Capt. Nichola Goddard, who in 2006 became the first female Canadian combat death, wrote to her husband that women working at bases in Afghanistan were often victims of sexual harassment or assault, and that in one week there had been six rapes at her camp.
“OK. Now for all the stuff I can’t say over the phone,” she wrote in a personal letter to her husband of three years, Jason Beam, on Feb. 3, 2006, a little more than three months before she was killed in a firefight with the Taliban, west of Kandahar.
“There were six rapes in the camp last week, so we have to work out an escort at night.”
Goddard, who had arrived in Afghanistan one month prior, said in that letter she was “pissed” because all the troops had been told about the rapes, yet because one of her peers forgot to tell her, she walked the 300 metres to and from the showers unaccompanied on her first night at camp.
“You know how freaked out I get about that kind of stuff,” Goddard wrote. “At least I had my pistol.”
Goddard’s letters are the basis of Calgary Herald columnist Valerie Fortney’s new book, Sunray: The Death and Life of Captain Nichola Goddard.
“Her husband was the only person she wrote about that to,” Fortney said in an interview with Postmedia News. “There’s so much secrecy. I wanted to go farther into that, but I came upon brick walls every time I asked other soldiers and officers about assault or harassment.
“It’s a big no-go zone. No one would even talk off the record about it.”
The letters don’t indicate who was sexually assaulted, if anyone, or who the perpetrators were, Fortney said. “But she does refer quite a bit in the letters about Afghan soldiers and civilians on the base who leered at her constantly.”
And while Goddard’s words don’t indicate that she ever felt physically threatened by her fellow soldiers, she did tell her husband that she suffered sexual harassment in the form of constant rumours that she was sleeping with men on the base.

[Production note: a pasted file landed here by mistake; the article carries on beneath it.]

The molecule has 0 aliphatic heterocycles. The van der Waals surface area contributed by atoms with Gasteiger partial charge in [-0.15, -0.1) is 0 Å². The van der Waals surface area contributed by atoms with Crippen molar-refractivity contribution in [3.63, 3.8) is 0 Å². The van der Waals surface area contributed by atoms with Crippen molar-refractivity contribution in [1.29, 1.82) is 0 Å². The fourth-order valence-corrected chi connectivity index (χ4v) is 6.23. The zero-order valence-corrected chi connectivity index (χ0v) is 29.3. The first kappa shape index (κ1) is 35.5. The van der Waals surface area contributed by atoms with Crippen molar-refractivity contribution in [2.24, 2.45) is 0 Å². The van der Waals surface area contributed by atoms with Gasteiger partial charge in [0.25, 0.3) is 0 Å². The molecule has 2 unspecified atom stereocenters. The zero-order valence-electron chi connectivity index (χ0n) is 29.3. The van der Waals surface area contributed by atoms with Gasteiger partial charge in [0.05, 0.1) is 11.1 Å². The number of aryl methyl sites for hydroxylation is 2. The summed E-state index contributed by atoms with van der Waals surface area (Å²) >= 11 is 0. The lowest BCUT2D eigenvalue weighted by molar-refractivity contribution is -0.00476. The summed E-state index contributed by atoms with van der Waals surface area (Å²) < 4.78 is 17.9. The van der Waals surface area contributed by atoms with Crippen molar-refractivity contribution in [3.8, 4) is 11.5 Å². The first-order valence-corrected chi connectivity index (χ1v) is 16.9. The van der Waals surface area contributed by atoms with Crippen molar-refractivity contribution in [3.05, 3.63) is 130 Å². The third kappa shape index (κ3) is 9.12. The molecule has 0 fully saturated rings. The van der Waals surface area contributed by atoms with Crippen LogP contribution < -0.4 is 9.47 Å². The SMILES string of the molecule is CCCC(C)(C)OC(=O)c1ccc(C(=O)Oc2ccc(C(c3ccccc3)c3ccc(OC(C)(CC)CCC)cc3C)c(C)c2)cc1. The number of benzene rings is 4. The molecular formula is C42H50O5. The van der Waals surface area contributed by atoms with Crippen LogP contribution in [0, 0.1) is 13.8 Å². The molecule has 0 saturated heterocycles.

The author said she was astounded when she read Goddard’s accounts. “To read this in her letters, from this woman who was stronger than most people I’ve ever come across in my life, to see her get really freaked out and intimidated by all the male attention, was shocking.”
The Canadian military police declined to comment on the situations Goddard described in the letters her husband.
“I didn’t read the letters, so I don’t know what she’s referring to exactly,” said Maj. Paule Poulin, spokeswoman for the Canadian Forces Provost Marshal and the Canadian Forces National Investigation Service, the investigative arms of the military police. It files annual reports with statistics on sexual assaults across the military, but not specifically by location.
“But any time allegations are brought up to the military police, they are investigated to the full extent,” Poulin said.
Karen Davis, a retired lieutenant-commander and current defence scientist at the Canadian Forces Leadership Institute, conducted in-depth research in the late 1990s, looking at why certain women who served in the combat arms chose to leave.
“Their experiences were pretty horrendous, similar in terms of what (Goddard) made reference to — being ogled, and comments implying that sooner or later they’d have to provide sex to their peers,” Davis said.
“They described a highly sexualized environment and, in some cases, assault or rape.”